The Human Pelvis: Variation in Structure and Function During Gait
The shift to habitual bipedalism 4–6 million years ago in the hominin lineage created a morphologically and functionally different human pelvis compared to our closest living relatives, the chimpanzees. Evolutionary changes to the shape of the pelvis were necessary for the transition to habitual bipedalism in humans. These changes in the bony anatomy resulted in an altered role of muscle function, influencing bipedal gait. Additionally, there are normal sex‐specific variations in the pelvis as well as abnormal variations in the acetabulum. During gait, the pelvis moves in the three planes to produce smooth and efficient motion. Subtle sex‐specific differences in these motions may facilitate economical gait despite differences in pelvic structure. The motions of the pelvis and hip may also be altered in the presence of abnormal acetabular structure, especially with acetabular dysplasia. Anat Rec, 300:633–642, 2017. © 2017 Wiley Periodicals, Inc.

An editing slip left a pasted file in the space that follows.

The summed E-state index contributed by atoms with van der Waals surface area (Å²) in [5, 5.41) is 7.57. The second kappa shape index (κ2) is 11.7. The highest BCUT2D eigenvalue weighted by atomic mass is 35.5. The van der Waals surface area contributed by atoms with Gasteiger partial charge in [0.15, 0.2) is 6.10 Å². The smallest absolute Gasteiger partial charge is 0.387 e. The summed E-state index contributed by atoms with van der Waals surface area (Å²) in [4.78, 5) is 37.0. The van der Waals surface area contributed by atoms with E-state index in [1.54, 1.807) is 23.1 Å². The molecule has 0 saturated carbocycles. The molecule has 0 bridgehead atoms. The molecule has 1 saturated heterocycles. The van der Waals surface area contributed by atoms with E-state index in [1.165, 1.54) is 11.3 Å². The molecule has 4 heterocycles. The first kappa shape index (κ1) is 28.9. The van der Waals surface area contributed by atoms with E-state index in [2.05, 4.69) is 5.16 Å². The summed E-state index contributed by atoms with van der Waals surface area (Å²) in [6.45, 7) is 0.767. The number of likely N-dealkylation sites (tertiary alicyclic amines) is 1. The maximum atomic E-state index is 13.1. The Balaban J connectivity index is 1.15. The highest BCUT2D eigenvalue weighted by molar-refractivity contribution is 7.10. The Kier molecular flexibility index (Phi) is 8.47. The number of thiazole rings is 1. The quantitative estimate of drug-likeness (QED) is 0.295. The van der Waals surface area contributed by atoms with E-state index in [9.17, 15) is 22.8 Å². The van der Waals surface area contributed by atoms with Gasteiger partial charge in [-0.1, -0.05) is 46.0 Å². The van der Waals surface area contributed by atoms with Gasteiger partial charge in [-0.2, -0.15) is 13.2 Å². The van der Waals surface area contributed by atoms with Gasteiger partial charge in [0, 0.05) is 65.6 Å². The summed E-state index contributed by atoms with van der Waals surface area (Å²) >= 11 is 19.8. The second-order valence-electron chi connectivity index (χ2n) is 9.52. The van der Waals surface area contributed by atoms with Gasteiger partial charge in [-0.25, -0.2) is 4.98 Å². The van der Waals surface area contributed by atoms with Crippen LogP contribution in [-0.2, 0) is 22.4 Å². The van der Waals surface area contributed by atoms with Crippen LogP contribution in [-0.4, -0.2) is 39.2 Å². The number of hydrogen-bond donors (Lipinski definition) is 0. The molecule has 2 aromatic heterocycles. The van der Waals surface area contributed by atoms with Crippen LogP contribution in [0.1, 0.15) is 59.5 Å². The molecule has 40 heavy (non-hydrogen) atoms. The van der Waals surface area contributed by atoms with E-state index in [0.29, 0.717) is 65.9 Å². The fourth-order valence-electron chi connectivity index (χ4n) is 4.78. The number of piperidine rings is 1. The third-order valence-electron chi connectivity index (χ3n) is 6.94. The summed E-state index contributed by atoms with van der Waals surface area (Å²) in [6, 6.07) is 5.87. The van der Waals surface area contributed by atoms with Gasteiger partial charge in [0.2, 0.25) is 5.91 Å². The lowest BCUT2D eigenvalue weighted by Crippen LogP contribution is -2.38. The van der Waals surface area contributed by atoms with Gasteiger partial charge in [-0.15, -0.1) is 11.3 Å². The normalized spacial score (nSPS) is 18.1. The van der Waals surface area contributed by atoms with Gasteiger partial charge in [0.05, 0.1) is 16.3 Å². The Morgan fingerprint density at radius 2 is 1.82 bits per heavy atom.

No Supplementary Data
No Article Media